Debra J. Saunders

Clarence Aaron described his time in federal prison serving life without parole for a first-time nonviolent drug conviction as "a walking death sentence on" his head. Before President Barack Obama commuted his sentence last month, Aaron faced a longer sentence than some fellow inmates with multiple felonies -- even murder.

Aaron was hardly the only nonviolent offender sentenced to life without parole. Last year, the American Civil Liberties Union reported that more than 2,000 federal inmates were serving life without parole for nonviolent offenses.

How can a nonviolent first-time offender be sentenced to life without parole?

Their biggest mistake, after their crimes, was not pleading guilty. "Prosecutors give drug defendants a so-called choice. In the most egregious cases, the choice can be to plead guilty to 10 years or risk life without parole by going to trial," Human Rights Watch adviser Jamie Fellner says. She has a term for it: "the trial penalty," which can deliver longer time than drug dealing itself.

When a case goes to trial, the prosecutor gets to pick the sentence by choosing the amount of drugs for which a defendant is charged. A federal judge had to sentence Aaron to life because he was convicted of conspiracy to traffic 23 kilograms of crack and powder cocaine. The crazy part is that prosecutors got to 23 kilograms by charging Aaron for a 9-kilogram deal that did happen and a 15-kilogram deal that did not.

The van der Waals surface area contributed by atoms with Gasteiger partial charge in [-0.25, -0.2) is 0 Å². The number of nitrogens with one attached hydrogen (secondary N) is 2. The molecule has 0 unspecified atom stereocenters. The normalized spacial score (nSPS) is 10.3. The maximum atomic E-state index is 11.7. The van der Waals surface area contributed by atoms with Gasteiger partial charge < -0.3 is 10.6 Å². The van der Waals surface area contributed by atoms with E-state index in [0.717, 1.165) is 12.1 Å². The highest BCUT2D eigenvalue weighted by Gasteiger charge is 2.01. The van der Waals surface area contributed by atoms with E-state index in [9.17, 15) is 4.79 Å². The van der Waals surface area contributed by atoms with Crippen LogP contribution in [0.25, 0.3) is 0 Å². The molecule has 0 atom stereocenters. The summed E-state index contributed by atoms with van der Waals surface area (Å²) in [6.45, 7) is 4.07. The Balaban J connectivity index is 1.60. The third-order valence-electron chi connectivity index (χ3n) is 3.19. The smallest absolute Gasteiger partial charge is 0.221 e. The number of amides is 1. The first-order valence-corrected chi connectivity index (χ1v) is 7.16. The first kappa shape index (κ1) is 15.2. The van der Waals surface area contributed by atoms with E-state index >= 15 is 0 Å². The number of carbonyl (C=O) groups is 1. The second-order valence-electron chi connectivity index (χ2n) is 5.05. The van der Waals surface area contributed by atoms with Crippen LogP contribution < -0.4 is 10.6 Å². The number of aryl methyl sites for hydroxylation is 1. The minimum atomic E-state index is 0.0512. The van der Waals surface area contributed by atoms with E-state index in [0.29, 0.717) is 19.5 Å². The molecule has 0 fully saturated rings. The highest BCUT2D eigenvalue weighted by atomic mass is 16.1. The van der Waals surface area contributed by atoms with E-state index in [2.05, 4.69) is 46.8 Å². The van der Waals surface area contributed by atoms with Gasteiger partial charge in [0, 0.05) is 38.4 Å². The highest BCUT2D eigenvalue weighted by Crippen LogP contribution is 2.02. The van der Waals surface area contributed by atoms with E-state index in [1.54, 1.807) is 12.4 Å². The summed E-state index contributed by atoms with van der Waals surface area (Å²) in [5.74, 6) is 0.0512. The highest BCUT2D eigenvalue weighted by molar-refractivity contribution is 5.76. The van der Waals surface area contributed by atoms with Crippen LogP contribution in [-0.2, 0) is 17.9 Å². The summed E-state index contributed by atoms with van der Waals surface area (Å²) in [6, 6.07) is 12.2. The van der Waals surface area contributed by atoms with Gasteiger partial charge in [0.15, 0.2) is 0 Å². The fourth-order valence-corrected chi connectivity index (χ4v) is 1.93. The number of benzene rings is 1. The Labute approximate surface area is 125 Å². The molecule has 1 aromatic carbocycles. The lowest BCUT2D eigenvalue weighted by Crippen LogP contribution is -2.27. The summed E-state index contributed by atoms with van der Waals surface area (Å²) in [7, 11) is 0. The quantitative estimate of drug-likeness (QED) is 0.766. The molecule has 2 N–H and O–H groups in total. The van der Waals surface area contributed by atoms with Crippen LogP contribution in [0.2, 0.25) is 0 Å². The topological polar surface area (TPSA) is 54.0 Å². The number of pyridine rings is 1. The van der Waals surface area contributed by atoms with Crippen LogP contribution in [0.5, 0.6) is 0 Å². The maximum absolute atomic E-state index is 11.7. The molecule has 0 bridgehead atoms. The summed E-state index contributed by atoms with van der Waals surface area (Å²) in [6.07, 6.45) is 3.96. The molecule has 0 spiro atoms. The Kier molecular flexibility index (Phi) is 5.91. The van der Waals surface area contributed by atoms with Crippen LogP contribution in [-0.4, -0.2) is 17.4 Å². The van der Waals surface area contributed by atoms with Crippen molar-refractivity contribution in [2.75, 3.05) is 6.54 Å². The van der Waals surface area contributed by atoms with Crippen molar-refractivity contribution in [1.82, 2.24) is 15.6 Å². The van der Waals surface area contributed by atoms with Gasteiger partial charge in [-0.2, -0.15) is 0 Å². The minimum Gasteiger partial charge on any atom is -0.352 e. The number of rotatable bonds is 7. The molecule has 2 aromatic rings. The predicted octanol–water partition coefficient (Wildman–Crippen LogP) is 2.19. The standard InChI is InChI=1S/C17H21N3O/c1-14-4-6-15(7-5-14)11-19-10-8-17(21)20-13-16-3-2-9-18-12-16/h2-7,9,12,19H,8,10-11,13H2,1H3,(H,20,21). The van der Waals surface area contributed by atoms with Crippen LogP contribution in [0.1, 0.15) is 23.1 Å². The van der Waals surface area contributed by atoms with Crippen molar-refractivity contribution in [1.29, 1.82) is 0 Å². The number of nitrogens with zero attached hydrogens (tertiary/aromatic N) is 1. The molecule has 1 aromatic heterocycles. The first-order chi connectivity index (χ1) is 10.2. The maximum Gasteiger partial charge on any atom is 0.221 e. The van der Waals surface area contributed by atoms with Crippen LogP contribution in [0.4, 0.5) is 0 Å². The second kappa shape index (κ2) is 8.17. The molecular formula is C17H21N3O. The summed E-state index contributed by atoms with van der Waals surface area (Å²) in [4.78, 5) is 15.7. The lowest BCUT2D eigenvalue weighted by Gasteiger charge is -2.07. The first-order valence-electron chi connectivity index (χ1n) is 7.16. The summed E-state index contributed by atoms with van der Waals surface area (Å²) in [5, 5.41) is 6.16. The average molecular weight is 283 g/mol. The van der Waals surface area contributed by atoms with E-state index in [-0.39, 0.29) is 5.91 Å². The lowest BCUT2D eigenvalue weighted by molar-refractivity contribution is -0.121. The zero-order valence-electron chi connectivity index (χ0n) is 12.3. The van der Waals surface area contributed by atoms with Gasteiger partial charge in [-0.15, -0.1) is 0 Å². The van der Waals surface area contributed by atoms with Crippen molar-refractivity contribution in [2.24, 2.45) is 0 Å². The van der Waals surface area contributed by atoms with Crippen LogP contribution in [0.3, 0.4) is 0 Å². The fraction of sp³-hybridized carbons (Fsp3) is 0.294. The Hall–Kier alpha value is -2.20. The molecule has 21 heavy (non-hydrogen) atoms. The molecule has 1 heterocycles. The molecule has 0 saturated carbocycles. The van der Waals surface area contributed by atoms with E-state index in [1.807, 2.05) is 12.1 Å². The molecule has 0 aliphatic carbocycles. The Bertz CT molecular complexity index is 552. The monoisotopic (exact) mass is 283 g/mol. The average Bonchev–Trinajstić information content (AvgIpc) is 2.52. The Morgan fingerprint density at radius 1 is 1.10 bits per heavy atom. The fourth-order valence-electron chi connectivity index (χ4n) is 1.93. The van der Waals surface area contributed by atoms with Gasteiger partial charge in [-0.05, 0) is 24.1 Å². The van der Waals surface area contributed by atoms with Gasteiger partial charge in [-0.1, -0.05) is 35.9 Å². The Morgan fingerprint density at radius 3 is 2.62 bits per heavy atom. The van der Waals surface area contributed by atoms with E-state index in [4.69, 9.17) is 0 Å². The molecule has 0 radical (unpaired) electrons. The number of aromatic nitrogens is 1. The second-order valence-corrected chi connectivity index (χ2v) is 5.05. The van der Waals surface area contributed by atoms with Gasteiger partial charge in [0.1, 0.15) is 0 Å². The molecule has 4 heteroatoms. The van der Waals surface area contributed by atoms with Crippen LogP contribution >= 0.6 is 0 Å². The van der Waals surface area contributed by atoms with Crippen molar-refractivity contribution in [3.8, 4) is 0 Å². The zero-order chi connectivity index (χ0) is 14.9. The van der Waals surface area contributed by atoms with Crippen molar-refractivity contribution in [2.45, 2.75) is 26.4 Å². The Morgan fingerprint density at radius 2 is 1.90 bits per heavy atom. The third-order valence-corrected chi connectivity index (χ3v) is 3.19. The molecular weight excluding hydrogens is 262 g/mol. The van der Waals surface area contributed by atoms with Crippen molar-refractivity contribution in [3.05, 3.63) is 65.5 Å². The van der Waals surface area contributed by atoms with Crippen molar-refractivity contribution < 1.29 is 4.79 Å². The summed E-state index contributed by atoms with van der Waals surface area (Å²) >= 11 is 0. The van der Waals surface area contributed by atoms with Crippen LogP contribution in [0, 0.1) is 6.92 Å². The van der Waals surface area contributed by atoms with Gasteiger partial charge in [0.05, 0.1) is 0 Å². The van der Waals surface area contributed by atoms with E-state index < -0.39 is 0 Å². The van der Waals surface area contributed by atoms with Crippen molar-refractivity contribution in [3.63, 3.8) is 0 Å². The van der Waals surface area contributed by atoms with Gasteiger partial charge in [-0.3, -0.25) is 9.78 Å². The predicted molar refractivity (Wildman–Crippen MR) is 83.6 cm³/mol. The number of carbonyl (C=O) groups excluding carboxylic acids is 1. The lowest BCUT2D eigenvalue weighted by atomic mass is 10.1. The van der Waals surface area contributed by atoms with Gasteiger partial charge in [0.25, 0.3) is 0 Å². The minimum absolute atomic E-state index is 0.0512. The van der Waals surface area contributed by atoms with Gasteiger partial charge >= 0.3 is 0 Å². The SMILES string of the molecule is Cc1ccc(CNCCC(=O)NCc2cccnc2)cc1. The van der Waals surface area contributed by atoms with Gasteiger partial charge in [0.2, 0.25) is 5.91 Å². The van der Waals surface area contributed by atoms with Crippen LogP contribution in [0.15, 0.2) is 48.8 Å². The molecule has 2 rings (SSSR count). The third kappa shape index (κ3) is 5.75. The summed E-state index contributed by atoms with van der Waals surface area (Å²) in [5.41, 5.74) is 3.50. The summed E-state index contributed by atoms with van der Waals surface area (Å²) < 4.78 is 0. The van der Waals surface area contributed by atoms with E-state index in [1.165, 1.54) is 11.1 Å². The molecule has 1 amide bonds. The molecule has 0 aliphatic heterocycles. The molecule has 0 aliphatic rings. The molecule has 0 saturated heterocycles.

The career dealers knew how to game the system. Their sentences were reduced because they testified against Aaron.

The National Association of Assistant United States Attorneys is fighting back against the bad press on federal mandatory minimums. The system, prosecutors argue, protects the public from the old days when a defendant's sentence depended on which judge heard the case. Now the guilty know that some prison time is unavoidable.

Georgetown University Law Center professor Bill Otis, a former federal prosecutor, reminded me that every system, every country, has its sentencing anomalies. The federal system at least has four checks -- plea bargains, a "safety valve" that allows judges to reduce the punishment for some low-level defendants, defendants' ability to reduce their penalty by testifying against others, and the presidential pardon power that commuted Aaron's life sentence.

I should add that Otis doesn't see drug dealing as nonviolent, not when an addict could die of an overdose.


Debra J. Saunders


 
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